How to start multiple Artemis brokers inside Red Hat JBoss EAP-7 container in Master/Slave fashion

To be as simple as possible, we will walk through a stand-alone use-case.

Usually, when we require having messaging features in our stand-alone environment, we use full profile for EAP container.

If we have a requirement with clustering functionalities then we prefer to have HA profile but if clustering and messaging both are required then we go for a full-HA profile.

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The Skinny on Fat, Thin, Hollow, and Uber

“I used WildFly Swarm to shrink my app from 45 megabytes to only 2243 bytes.”

I was recently playing around with various techniques for packaging Java microservices and running on OpenShift using various runtimes and frameworks to illustrate their differences (WildFly Swarm vs. WildFly, Spring Boot vs. the world, etc). Around the same time as I was doing this an internal email list thread ignited discussing some of the differences and using terms like Uber JARs, Thin WARs, Skinny WARs, and a few others. Some folks were highlighting the pros and cons of each, especially the benefits of the thin WAR approach when combined with docker image layers.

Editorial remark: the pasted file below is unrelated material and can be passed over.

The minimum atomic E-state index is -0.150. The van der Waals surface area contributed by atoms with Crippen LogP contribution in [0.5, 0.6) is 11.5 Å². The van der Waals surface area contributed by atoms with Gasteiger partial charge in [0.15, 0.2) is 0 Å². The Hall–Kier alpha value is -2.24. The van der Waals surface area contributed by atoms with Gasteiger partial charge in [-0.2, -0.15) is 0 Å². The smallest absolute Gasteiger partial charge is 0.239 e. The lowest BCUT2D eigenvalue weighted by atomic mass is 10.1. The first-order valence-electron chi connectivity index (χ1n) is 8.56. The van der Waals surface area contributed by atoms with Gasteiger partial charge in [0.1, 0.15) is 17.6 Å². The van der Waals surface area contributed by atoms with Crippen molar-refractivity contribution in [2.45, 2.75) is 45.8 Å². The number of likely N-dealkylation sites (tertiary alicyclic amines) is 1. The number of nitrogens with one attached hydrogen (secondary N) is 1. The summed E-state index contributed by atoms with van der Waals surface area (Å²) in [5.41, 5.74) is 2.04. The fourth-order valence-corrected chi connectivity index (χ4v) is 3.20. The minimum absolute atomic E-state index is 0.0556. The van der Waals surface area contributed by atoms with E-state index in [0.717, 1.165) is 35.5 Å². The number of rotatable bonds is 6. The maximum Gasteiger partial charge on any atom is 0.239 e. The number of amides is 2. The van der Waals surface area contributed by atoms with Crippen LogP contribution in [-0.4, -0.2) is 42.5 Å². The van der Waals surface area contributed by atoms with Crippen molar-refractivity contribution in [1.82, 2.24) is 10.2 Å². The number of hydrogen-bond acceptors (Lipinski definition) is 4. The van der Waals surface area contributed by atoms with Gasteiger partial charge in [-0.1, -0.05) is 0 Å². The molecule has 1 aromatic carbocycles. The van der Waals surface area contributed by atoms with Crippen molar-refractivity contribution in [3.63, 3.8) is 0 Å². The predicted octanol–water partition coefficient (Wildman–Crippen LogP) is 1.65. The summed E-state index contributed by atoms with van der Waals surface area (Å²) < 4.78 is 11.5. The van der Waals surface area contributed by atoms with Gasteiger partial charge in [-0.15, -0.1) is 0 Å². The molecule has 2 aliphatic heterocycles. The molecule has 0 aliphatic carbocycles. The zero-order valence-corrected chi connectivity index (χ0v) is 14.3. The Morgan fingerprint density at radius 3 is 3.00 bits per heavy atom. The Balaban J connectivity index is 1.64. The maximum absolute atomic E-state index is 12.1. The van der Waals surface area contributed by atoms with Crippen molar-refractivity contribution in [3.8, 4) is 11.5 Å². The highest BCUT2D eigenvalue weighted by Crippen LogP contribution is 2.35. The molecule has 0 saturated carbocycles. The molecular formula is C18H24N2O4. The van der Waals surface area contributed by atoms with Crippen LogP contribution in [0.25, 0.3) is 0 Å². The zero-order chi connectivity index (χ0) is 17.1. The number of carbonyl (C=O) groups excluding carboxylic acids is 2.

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Using Clustered Camel Quartz Jobs on JBoss EAP

Camel Quartz can be a useful component for jobs that need to run at a particular time every day. Recently on a client site, we had a need for about 15 different jobs that each created a differently formatted file and send each file to a particular destination. While this was straightforward to get setup on a single machine, once we started deploying our camel routes to multiple servers the jobs started to kick off on both machines. To resolve this issue we needed to create a job store.

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